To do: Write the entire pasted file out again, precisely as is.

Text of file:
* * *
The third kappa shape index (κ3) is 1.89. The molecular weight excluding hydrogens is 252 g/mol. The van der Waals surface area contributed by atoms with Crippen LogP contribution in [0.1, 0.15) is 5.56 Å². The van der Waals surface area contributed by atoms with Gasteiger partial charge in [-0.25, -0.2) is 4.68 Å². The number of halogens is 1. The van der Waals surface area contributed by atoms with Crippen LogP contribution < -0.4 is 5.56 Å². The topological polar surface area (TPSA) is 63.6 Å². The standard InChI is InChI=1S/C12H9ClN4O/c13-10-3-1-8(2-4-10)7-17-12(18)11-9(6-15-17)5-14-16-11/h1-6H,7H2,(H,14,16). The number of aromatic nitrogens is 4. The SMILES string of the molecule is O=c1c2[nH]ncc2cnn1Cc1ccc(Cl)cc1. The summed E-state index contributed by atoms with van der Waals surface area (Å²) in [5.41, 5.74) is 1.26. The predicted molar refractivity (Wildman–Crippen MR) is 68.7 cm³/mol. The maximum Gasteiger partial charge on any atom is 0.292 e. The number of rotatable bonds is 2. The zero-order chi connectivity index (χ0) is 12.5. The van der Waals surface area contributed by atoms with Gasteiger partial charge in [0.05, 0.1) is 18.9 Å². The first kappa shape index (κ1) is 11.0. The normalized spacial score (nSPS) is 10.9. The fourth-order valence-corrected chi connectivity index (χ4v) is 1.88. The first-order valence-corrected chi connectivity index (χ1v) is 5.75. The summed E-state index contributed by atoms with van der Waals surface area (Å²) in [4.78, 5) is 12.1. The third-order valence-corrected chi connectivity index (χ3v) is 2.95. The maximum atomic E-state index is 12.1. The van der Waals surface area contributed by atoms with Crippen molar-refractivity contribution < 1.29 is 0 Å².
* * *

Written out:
The third kappa shape index (κ3) is 1.89. The molecular weight excluding hydrogens is 252 g/mol. The van der Waals surface area contributed by atoms with Crippen LogP contribution in [0.1, 0.15) is 5.56 Å². The van der Waals surface area contributed by atoms with Gasteiger partial charge in [-0.25, -0.2) is 4.68 Å². The number of halogens is 1. The van der Waals surface area contributed by atoms with Crippen LogP contribution < -0.4 is 5.56 Å². The topological polar surface area (TPSA) is 63.6 Å². The standard InChI is InChI=1S/C12H9ClN4O/c13-10-3-1-8(2-4-10)7-17-12(18)11-9(6-15-17)5-14-16-11/h1-6H,7H2,(H,14,16). The number of aromatic nitrogens is 4. The SMILES string of the molecule is O=c1c2[nH]ncc2cnn1Cc1ccc(Cl)cc1. The summed E-state index contributed by atoms with van der Waals surface area (Å²) in [5.41, 5.74) is 1.26. The predicted molar refractivity (Wildman–Crippen MR) is 68.7 cm³/mol. The maximum Gasteiger partial charge on any atom is 0.292 e. The number of rotatable bonds is 2. The zero-order chi connectivity index (χ0) is 12.5. The van der Waals surface area contributed by atoms with Gasteiger partial charge in [0.05, 0.1) is 18.9 Å². The first kappa shape index (κ1) is 11.0. The normalized spacial score (nSPS) is 10.9. The fourth-order valence-corrected chi connectivity index (χ4v) is 1.88. The first-order valence-corrected chi connectivity index (χ1v) is 5.75. The summed E-state index contributed by atoms with van der Waals surface area (Å²) in [4.78, 5) is 12.1. The third-order valence-corrected chi connectivity index (χ3v) is 2.95. The maximum atomic E-state index is 12.1. The van der Waals surface area contributed by atoms with Crippen molar-refractivity contribution < 1.29 is 0 Å².